The heart of the issue in the Euro-Zone right now is that there isn’t a ‘federal level’ fiscal transfers system as constructed in the United States; the Euro-Zone isn’t a fiscal union. In the United States, when a state runs a deficit (like Mississippi or West Virginia), there is an automatic rebalancing with excess funds collected from surplus states (like New York or Minnesota). This is useful for situations like rising unemployment, when the government has to make additional outlays for things like unemployment benefits. The net-effect is a more integrated economy across states, with more homogenous rates of growth and inflation.
On the other hand, in the Euro-Zone, these automatic stabilizers don’t exist. When a deficit country (like Greece) goes into a crisis, it must make political concessions to surplus countries (like Germany) in order to receive aid funds. This makes for a contentious process, ultimately creating an imbalance of power skewed towards the surplus countries. We’re seeing this now, with Germany essentially holding all the chips at Greece’s expense.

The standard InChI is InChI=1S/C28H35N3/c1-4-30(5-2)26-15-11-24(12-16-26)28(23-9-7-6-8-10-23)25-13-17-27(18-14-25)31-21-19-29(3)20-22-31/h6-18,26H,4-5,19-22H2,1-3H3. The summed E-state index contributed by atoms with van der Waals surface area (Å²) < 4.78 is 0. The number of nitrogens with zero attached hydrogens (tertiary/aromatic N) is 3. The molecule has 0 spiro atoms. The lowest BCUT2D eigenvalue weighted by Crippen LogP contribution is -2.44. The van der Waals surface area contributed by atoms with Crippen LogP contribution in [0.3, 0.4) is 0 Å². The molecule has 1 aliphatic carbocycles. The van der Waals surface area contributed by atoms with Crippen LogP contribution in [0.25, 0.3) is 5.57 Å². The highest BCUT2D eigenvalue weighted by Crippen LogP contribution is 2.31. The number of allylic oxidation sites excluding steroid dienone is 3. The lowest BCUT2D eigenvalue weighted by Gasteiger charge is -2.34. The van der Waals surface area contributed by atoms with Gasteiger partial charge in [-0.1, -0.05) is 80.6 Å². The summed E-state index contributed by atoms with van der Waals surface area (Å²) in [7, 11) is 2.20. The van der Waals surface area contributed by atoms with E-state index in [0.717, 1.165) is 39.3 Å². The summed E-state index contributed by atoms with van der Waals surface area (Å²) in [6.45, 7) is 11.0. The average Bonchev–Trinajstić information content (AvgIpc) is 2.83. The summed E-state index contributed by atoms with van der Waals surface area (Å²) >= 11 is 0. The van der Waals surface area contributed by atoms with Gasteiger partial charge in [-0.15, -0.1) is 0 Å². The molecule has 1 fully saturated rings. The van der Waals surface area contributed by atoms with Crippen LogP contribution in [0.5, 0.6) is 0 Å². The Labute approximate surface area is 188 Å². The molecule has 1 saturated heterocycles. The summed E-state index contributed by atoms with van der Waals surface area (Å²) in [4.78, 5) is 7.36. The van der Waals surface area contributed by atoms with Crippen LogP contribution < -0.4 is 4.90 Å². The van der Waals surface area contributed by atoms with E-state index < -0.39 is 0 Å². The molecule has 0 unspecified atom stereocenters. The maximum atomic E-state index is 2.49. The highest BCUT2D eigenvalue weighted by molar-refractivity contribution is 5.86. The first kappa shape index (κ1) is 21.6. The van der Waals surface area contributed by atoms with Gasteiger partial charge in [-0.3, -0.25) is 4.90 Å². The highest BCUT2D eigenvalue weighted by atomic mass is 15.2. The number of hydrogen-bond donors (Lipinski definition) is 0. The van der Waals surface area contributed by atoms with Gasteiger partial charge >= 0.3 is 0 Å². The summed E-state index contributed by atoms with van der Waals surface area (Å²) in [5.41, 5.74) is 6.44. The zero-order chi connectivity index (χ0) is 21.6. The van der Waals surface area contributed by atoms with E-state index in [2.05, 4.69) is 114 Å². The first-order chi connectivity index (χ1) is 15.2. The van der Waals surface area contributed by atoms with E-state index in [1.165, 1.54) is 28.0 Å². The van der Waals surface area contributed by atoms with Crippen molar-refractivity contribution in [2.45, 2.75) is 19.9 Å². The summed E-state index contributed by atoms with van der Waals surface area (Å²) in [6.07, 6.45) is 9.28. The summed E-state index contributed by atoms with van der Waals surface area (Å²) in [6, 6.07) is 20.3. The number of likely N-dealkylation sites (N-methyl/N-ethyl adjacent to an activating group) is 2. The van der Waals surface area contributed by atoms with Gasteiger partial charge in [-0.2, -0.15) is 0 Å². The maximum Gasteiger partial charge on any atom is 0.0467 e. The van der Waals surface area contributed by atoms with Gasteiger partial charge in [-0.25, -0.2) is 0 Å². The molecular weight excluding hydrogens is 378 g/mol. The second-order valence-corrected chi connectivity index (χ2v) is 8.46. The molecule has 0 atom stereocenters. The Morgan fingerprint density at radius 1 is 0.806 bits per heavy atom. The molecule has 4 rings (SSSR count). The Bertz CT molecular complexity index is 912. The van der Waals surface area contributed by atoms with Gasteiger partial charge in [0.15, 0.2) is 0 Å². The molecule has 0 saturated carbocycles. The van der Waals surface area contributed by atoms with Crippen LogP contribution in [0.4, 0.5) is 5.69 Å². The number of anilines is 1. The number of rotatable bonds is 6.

While a fiscal union is still further down the road (if at all, ever; Germany doesn’t like the idea in the very near-term), the current proposals set forth by Greece and the creditors’ should have enough common ground that an agreement can be reached before the negotiation deadline on Sunday, and the (now) €4.2 billion repayment due to the ECB on July 20.
Over the long-term, without a fiscal union in place (or efforts to move towards that integration), these types of budget crises are bound to come up in the future given the heterogeneity of economies across the Euro-Zone. Any solution given to Greece in the short-term would be like bringing a car to the mechanic and only getting the fluids and tires changed when in reality the entire transmission needs to replaced. Germany may have to compromise on a few of its fiscal ideologies if the notion of European integration is to move past the current crisis and survive in the future.
--- Written by Christopher Vecchio, Currency Strategist